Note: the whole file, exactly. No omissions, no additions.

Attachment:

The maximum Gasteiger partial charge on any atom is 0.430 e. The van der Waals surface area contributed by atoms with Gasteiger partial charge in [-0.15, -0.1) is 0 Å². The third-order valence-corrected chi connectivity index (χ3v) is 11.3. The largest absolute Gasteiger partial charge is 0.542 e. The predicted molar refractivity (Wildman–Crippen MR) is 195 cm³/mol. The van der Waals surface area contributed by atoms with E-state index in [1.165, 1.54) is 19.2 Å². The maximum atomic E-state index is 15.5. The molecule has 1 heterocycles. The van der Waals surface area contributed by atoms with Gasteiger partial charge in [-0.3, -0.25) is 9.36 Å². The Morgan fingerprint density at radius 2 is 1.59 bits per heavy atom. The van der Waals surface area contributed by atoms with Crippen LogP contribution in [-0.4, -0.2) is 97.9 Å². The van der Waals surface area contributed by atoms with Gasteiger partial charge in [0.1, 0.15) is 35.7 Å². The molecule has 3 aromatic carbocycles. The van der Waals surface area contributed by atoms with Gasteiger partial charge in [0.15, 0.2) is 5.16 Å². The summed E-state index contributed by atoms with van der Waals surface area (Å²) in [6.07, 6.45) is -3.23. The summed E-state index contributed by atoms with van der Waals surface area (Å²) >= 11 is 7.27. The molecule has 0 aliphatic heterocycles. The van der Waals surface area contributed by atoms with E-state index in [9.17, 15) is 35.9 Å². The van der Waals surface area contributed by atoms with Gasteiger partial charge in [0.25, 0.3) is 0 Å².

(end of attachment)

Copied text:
The maximum Gasteiger partial charge on any atom is 0.430 e. The van der Waals surface area contributed by atoms with Gasteiger partial charge in [-0.15, -0.1) is 0 Å². The third-order valence-corrected chi connectivity index (χ3v) is 11.3. The largest absolute Gasteiger partial charge is 0.542 e. The predicted molar refractivity (Wildman–Crippen MR) is 195 cm³/mol. The van der Waals surface area contributed by atoms with E-state index in [1.165, 1.54) is 19.2 Å². The maximum atomic E-state index is 15.5. The molecule has 1 heterocycles. The van der Waals surface area contributed by atoms with Gasteiger partial charge in [-0.3, -0.25) is 9.36 Å². The Morgan fingerprint density at radius 2 is 1.59 bits per heavy atom. The van der Waals surface area contributed by atoms with Crippen LogP contribution in [-0.4, -0.2) is 97.9 Å². The van der Waals surface area contributed by atoms with Gasteiger partial charge in [0.1, 0.15) is 35.7 Å². The molecule has 3 aromatic carbocycles. The van der Waals surface area contributed by atoms with Gasteiger partial charge in [0.15, 0.2) is 5.16 Å². The summed E-state index contributed by atoms with van der Waals surface area (Å²) in [6.07, 6.45) is -3.23. The summed E-state index contributed by atoms with van der Waals surface area (Å²) >= 11 is 7.27. The molecule has 0 aliphatic heterocycles. The van der Waals surface area contributed by atoms with E-state index in [9.17, 15) is 35.9 Å². The van der Waals surface area contributed by atoms with Gasteiger partial charge in [0.25, 0.3) is 0 Å².